"Conspiracy theory", Mr.l Laxer, is just code for the unspeakable truth.

 

 

This has to rank as one of the more misguided blog entries on Rabble since the NDP federal election campaign.

Disappointing article.

Rape apologetics exists on the left. That merits an article, a survey, an exposé, a condemnation.

Then there is the apparent quest of Julian Assange to avoid persecution by the U.S. for his actions, which he claims is the reason for his asylum. That merits separate and independent analysis.

By interweaving the two situations, and tarring Assange's refugee claim with the inexcusable statements of some of those who have spoken in his support, the authors here commit more than an error of logic (and yeah, it's a flagrant error of logic). They potentially undermine the very foundation of any refugee claim, by setting up an equivalency between the claimants' expressed fear of persecution and the charges laid (or sought to be laid) against them by the very state which they are fleeing.

I agree with the authors that there can't be a "hierarchy" here. But they seem to be establishing one of their own.

Refugee claims must be treated on their merit. If the claimant has a reasonable fear of persecution on a prohibited ground, then asylum must follow, at least until that reasonable fear has been allayed.

In Assange's case, I haven't seen any guarantees from Sweden or the U.S. In that context, what Galloway or Naomi Klein say, or the ugly goings on in the Socialist Workers' Party (whoever they are), really mustn't even be mentioned in an article about Assange. Otherwise, the charge of McCarthyism starts sounding less than histrionic.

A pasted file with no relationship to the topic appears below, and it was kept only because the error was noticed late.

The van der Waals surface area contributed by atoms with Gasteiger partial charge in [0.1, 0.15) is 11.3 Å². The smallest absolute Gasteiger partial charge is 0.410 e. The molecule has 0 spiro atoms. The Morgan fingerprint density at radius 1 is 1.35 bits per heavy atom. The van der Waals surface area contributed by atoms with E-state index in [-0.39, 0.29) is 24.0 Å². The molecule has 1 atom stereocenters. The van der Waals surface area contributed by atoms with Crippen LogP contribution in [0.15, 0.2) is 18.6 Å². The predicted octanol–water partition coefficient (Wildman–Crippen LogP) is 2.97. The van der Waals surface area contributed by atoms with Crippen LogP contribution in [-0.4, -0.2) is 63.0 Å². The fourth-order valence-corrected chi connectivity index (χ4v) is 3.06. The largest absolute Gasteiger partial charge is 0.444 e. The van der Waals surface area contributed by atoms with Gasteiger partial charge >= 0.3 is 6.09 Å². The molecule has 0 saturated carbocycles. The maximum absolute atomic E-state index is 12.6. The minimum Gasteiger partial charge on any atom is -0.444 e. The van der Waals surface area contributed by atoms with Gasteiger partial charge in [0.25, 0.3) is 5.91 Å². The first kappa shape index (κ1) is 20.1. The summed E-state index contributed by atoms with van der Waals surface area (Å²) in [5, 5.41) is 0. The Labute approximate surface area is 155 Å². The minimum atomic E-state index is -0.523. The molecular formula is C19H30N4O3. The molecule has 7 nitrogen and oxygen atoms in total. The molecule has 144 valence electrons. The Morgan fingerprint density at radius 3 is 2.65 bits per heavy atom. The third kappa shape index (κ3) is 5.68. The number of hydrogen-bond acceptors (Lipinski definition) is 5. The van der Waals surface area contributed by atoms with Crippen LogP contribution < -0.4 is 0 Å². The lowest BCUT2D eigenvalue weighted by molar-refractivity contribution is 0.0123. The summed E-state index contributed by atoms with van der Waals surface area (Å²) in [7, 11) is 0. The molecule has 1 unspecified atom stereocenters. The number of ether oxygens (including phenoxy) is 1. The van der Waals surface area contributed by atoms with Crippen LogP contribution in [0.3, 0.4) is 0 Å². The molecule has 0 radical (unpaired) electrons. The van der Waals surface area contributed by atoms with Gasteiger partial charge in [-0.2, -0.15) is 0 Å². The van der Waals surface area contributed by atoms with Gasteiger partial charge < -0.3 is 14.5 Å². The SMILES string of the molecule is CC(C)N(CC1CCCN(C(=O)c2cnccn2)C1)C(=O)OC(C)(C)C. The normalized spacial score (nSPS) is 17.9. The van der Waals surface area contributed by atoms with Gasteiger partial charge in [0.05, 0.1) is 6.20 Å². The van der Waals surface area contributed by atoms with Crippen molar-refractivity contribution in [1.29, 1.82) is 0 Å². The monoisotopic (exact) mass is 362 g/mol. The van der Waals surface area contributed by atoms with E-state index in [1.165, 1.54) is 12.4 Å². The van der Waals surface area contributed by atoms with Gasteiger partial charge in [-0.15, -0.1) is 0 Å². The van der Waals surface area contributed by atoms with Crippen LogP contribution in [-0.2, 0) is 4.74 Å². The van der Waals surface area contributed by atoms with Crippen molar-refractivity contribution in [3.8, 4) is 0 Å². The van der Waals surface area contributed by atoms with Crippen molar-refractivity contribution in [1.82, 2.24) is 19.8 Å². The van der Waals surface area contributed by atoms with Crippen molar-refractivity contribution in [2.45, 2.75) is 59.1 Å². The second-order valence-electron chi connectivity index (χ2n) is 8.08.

Thank you for an excellent post, Matt and Michael.

I had heard about Galloway's disgusting comments at the time, but I hadn't heard about the woman within his party who stood up to his misogynist remarks being drummed out of the party.  No Respect.


Consenting to Fodor-Laxer's charmingly titled:
"No exception for Assange: Rape apologetics and the left"
requires a pre-judgement that not only rape happened when no assault charges have been laid, but that anyone who suggests that there is manifest anti-Assange politics distorting proceedings is a "rape apologist" and/or  a "conspiracy theorist".  Gee, who could object to that.

Viewing that vilification of "millions" along with Fodor-Laxer's pious get-out-of-smear-mode-free posturing makes a fulsome display:

Quote:
While the authors of the piece accept the important principle that people are innocent of all charges [what charges?] until proven guilty in a court of law, we also accept the equally important principle that men, no matter what other noble causes or actions they may have taken in the past or what ideology they represent, must answer to criminal accusations of sexual assault in these same courts....


 Glenn Greenwald: :
Quote:
The bizarre, unhealthy, blinding media contempt for Julian Assange:
It is possible to protect the rights of the complainants in Sweden and Assange's rights against political persecution, but a vindictive thirst for vengeance is preventing that
....
I have spoken to countless Assange defenders over the last couple of years and not a single one – literally not one – is dismissive of the need for those allegations in Sweden to be taken seriously and to be legally and fairly resolved. Typifying this view is Milne's column last night, which in the midst of scorning the attacks on Assange, embraced "the seriousness of the rape allegations made against Assange, for which he should clearly answer and, if charges are brought, stand trial."